Endorsements & Opposition
- Numerous Health Organizations, letter, December 5, 2018: “The legislation addresses some gaps we have seen in recent responses, such as the speed of funding for public health emergencies, development and deployment of medical countermeasures for significant threats and preparedness for children in disasters.”
- Biotechnology Innovation Organization (BIO) President and CEO Jim Greenwood, statement, July 20, 2018: “[…] this legislation would provide much needed flexibility and predictability for both government agencies as well as their private sector partners, which play a vital role in discovering and developing the medical countermeasures so desperately needed to protect our nation from these threats.”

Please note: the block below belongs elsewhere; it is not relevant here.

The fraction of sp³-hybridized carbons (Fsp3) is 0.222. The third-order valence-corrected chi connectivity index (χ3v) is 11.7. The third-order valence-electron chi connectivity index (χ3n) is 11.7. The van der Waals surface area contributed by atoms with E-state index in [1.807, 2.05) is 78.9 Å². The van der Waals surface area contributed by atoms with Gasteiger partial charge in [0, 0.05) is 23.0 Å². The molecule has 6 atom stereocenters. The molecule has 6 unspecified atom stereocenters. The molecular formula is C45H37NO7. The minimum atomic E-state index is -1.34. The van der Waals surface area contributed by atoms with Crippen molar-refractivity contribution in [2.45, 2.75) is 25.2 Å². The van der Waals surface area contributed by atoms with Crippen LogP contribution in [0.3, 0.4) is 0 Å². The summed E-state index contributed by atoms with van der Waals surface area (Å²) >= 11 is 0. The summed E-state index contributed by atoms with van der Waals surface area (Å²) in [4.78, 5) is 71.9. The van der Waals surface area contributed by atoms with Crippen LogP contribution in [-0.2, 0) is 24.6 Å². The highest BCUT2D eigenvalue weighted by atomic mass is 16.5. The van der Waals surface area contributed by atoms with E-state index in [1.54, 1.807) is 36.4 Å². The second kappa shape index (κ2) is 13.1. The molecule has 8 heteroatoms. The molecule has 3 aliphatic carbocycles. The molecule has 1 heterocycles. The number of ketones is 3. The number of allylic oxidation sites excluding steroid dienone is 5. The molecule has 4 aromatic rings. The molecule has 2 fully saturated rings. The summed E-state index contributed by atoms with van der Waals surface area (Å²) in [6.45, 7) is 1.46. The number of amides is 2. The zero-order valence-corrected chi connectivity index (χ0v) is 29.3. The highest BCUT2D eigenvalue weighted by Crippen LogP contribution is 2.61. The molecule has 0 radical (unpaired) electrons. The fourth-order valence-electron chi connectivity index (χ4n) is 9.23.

This bill will potentially provide “flexibility and predictability” when facing public health emergencies, as explained by Jim Greenwood of BIO. Greenwood also believes that the funding included in the new bill will increase cost efficiency and quality of emergency response efforts.
Senators Alexander’s (R-TN), Burr’s (R-NC), and Murray’s (D-WA) statements second those of Greenwood, predicting a strengthened capability to face public health threats. The American Health Association, along with other health organizations, predict that the bill will increase the accessibility of funds in times of emergency. These organizations also foresee better preparedness for the care of children in emergencies, given the passage of this bill.